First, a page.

Arnold Kling links Ben Bernanke saying:

From the economist's perspective, the question of whether we are spending too much on health care cannot ultimately be answered by looking at total expenditures relative to GDP or the federal budget. Rather, the question, whatever we spend, is whether we are getting our money's worth. In general, good information and appropriate incentives are necessary to allocate resources efficiently.



Most economists conclude that we are not. But here's a thought experiment. Say someone offered you a health insurance policy which will give you the net present value of money saved on life extending procedures, if you agreed in turn to forego expensive end-of-life care, and to forfeit your right to any procedure that health care eonomists estimated was not cost-effective in terms of life years saved. How many of you would take it? Not many, I'd wager. Which argues that the current allocation of health care resources is, in some sense, efficient, in the sense that we prefer it to the alternative.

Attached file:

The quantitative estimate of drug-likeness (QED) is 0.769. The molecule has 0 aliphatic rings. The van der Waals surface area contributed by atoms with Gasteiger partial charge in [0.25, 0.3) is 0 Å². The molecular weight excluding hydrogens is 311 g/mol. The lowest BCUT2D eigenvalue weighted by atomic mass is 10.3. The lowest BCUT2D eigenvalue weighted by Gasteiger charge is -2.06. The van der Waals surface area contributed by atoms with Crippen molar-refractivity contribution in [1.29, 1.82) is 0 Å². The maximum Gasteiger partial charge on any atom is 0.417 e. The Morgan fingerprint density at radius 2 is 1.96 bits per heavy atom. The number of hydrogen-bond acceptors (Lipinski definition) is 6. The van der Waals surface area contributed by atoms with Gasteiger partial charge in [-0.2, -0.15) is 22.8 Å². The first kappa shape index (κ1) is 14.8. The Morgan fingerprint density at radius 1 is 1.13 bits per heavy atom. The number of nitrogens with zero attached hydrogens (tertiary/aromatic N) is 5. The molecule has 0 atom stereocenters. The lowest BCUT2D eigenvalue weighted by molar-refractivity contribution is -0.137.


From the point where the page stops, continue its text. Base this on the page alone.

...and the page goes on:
What we'd really like, of course, is to prevent everyone else from taking advantage of "useless" end of life care and procedures. In a democracy, however, each everyone is also a we.

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